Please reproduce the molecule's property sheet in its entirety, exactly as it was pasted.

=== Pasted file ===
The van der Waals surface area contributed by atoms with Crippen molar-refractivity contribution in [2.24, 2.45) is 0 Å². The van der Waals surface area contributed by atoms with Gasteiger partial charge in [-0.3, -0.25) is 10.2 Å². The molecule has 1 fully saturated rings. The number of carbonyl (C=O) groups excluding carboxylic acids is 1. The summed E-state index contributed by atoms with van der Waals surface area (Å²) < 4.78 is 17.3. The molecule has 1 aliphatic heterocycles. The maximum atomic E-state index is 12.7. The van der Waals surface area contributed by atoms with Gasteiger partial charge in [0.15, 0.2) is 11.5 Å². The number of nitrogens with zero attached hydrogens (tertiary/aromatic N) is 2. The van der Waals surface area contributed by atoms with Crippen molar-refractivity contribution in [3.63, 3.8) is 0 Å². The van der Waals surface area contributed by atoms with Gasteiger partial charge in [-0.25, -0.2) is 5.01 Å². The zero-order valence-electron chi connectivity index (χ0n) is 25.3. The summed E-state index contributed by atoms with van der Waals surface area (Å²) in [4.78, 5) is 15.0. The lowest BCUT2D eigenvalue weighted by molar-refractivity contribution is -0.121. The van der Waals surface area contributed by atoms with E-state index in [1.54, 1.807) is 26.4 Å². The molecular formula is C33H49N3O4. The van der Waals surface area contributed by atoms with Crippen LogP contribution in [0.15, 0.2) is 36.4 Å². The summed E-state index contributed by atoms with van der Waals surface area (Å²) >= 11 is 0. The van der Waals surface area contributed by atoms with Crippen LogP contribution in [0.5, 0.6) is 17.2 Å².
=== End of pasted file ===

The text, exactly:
The van der Waals surface area contributed by atoms with Crippen molar-refractivity contribution in [2.24, 2.45) is 0 Å². The van der Waals surface area contributed by atoms with Gasteiger partial charge in [-0.3, -0.25) is 10.2 Å². The molecule has 1 fully saturated rings. The number of carbonyl (C=O) groups excluding carboxylic acids is 1. The summed E-state index contributed by atoms with van der Waals surface area (Å²) < 4.78 is 17.3. The molecule has 1 aliphatic heterocycles. The maximum atomic E-state index is 12.7. The van der Waals surface area contributed by atoms with Gasteiger partial charge in [0.15, 0.2) is 11.5 Å². The number of nitrogens with zero attached hydrogens (tertiary/aromatic N) is 2. The van der Waals surface area contributed by atoms with Crippen molar-refractivity contribution in [3.63, 3.8) is 0 Å². The van der Waals surface area contributed by atoms with Gasteiger partial charge in [-0.25, -0.2) is 5.01 Å². The zero-order valence-electron chi connectivity index (χ0n) is 25.3. The summed E-state index contributed by atoms with van der Waals surface area (Å²) in [4.78, 5) is 15.0. The lowest BCUT2D eigenvalue weighted by molar-refractivity contribution is -0.121. The van der Waals surface area contributed by atoms with E-state index in [1.54, 1.807) is 26.4 Å². The molecular formula is C33H49N3O4. The van der Waals surface area contributed by atoms with Crippen LogP contribution in [0.15, 0.2) is 36.4 Å². The summed E-state index contributed by atoms with van der Waals surface area (Å²) >= 11 is 0. The van der Waals surface area contributed by atoms with Crippen LogP contribution in [0.5, 0.6) is 17.2 Å².